5 takeaways from day 3 of the DNC: Harris makes history


While much of the first two nights of the Democratic National Convention were spent wooing moderate Republicans put off by the divisive style and policies of President Trump, Wednesday’s star-studded lineup, with actress Kerry Washington as emcee, tailored a message to younger Democrats hungry for change. The theme of the night, “A More Perfect Union,” put a focus on the ambitious plans the party has for fighting climate change, curbing gun violence, expanding immigration and addressing systemic racial inequality. It also set the stage for Sen. Kamala Harris to make history as the first Indian-American and first Black American to run for vice president on the ticket of a major party.

Here are the key takeaways from day 3 of the DNC.

Harris makes history

Senator from California and Democratic vice presidential nominee Kamala Harris speaks during the third day of the Democratic National Convention, being held virtually amid the novel coronavirus pandemic, at the Chase Center in Wilmington, Delaware on August 19, 2020. (Olivier Douliery/AFP via Getty Images)
Sen. Kamala Harris, D-Calif., accepts the Democratic nomination as vice president, at the Chase Center in Wilmington, Del., on Aug. 19, 2020. (Olivier Douliery/AFP via Getty Images)

On Wednesday, Sen. Kamala Harris of California accepted the Democratic party nomination for vice president, the first Indian-American and the first Black American to appear on a major party ticket. If the Biden-Harris ticket wins, she will also be positioned to someday become the United States’ first woman president. With those milestones in mind, the stakes for Harris’s speech were high.

She spoke at the beginning of the two-hour virtual session, and again at the end. Her message at the beginning was about voting, and the apparent effort by Republicans to discourage it.

“Hey, everybody, it’s me, Kamala. So before I go onstage later tonight, I want to talk about the importance of voting. I know many of you plan to vote this year, but amidst the excitement and enthusiasm for this election, you’ve also heard about obstacles and misinformation and folks making it harder for you to cast your ballot. So I think we need to ask ourselves: Why don’t they want us to vote? Why is there so much effort to silence our voices? And the answer is: Because when we vote, things change. When we vote, things get better.”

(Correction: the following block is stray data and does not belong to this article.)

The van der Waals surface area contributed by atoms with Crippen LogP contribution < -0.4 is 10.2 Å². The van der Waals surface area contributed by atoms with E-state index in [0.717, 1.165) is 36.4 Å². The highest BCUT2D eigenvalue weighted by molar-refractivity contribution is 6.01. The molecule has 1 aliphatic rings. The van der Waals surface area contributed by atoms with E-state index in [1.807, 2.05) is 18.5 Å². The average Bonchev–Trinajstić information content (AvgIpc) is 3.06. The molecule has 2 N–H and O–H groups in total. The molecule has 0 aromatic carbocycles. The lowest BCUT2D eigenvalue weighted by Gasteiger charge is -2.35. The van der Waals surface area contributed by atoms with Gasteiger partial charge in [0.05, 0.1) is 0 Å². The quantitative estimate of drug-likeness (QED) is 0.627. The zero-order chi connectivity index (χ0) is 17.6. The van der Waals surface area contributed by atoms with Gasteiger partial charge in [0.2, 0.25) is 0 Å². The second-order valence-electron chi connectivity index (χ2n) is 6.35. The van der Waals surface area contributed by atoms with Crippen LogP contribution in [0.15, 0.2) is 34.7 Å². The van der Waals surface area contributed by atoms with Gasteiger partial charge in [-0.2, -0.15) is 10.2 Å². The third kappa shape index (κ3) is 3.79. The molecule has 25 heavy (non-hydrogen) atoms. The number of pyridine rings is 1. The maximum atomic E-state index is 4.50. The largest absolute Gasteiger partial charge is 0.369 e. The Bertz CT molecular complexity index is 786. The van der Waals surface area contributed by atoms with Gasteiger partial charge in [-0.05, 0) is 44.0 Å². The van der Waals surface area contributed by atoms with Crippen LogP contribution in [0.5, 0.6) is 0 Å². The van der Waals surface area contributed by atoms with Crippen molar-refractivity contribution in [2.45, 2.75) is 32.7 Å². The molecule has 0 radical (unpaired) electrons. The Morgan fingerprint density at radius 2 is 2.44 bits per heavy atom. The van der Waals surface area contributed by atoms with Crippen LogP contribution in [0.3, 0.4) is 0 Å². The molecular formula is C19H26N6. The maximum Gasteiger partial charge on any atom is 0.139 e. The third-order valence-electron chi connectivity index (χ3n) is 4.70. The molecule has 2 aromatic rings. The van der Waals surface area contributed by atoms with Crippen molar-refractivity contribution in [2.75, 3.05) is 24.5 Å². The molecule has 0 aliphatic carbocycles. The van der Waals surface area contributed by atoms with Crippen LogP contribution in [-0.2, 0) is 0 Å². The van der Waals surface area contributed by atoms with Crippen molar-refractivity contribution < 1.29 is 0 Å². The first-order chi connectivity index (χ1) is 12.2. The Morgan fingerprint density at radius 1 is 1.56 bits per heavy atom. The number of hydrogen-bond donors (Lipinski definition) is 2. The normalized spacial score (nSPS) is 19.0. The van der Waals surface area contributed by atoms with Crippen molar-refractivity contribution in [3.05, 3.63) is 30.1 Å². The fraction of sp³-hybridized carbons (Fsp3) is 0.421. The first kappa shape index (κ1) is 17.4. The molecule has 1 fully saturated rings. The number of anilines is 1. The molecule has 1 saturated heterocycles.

For her closing address, accepting the nomination, Harris set about introducing herself to American voters, many of whom knew her only from glimpses on the Democratic debate stage during the primaries or during her questioning of Supreme Court nominee Brett Kavanaugh. It was a personal and principled speech, intended to make the case that she is equipped to lead the Democratic Party in the next decade.

“I've fought for children, and survivors of sexual assault. I’ve fought against transnational gangs. I took on the biggest banks and helped take down one of the biggest for-profit colleges. I know a predator when I see one,” the former San Francisco district attorney and California attorney general said, in a pointed allusion to Trump.

Harris said she was “committed to the values” her mother taught her, and that she shares with Biden “a vision of our nation as a beloved community — where all are welcome, no matter what we look like, where we come from, or who we love.”

She brought up racial disparities in health in the context of the coronavirus, and linked it to the Black Lives Matter protests that erupted nationwide following the death of George Floyd at the hands of Minneapolis police.

“This virus, it has no eyes — and yet it knows exactly how we see each other and how we treat each other. And let’s be clear, there is no vaccine for racism. We have got to do the work. For George Floyd, for Breonna Taylor, for the lives of too many others to name,” Harris said, referring to the emergency medical worker shot and killed by police in her apartment in Louisville, Ky.